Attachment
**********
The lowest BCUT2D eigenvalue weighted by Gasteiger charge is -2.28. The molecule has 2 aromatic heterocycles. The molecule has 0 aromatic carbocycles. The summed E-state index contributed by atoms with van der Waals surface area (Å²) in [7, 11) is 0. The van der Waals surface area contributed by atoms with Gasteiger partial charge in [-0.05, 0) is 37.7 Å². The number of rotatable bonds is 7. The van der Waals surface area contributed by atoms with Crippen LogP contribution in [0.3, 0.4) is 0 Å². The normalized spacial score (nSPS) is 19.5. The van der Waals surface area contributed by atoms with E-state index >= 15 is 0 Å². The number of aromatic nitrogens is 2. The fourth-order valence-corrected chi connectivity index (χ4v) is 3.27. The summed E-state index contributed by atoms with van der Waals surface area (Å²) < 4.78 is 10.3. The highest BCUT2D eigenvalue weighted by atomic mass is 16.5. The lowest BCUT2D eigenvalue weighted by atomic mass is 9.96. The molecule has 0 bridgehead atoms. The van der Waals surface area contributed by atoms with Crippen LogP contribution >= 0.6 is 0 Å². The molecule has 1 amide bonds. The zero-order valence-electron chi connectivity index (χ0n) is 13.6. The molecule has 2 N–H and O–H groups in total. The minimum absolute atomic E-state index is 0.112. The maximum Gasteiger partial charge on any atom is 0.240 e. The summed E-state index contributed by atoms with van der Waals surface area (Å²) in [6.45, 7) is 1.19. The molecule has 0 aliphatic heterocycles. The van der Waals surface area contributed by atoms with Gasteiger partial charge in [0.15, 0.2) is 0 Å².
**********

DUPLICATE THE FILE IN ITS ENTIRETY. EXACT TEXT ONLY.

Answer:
The lowest BCUT2D eigenvalue weighted by Gasteiger charge is -2.28. The molecule has 2 aromatic heterocycles. The molecule has 0 aromatic carbocycles. The summed E-state index contributed by atoms with van der Waals surface area (Å²) in [7, 11) is 0. The van der Waals surface area contributed by atoms with Gasteiger partial charge in [-0.05, 0) is 37.7 Å². The number of rotatable bonds is 7. The van der Waals surface area contributed by atoms with Crippen LogP contribution in [0.3, 0.4) is 0 Å². The normalized spacial score (nSPS) is 19.5. The van der Waals surface area contributed by atoms with E-state index >= 15 is 0 Å². The number of aromatic nitrogens is 2. The fourth-order valence-corrected chi connectivity index (χ4v) is 3.27. The summed E-state index contributed by atoms with van der Waals surface area (Å²) < 4.78 is 10.3. The highest BCUT2D eigenvalue weighted by atomic mass is 16.5. The lowest BCUT2D eigenvalue weighted by atomic mass is 9.96. The molecule has 0 bridgehead atoms. The van der Waals surface area contributed by atoms with Crippen LogP contribution >= 0.6 is 0 Å². The molecule has 1 amide bonds. The zero-order valence-electron chi connectivity index (χ0n) is 13.6. The molecule has 2 N–H and O–H groups in total. The minimum absolute atomic E-state index is 0.112. The maximum Gasteiger partial charge on any atom is 0.240 e. The summed E-state index contributed by atoms with van der Waals surface area (Å²) in [6.45, 7) is 1.19. The molecule has 0 aliphatic heterocycles. The van der Waals surface area contributed by atoms with Gasteiger partial charge in [0.15, 0.2) is 0 Å².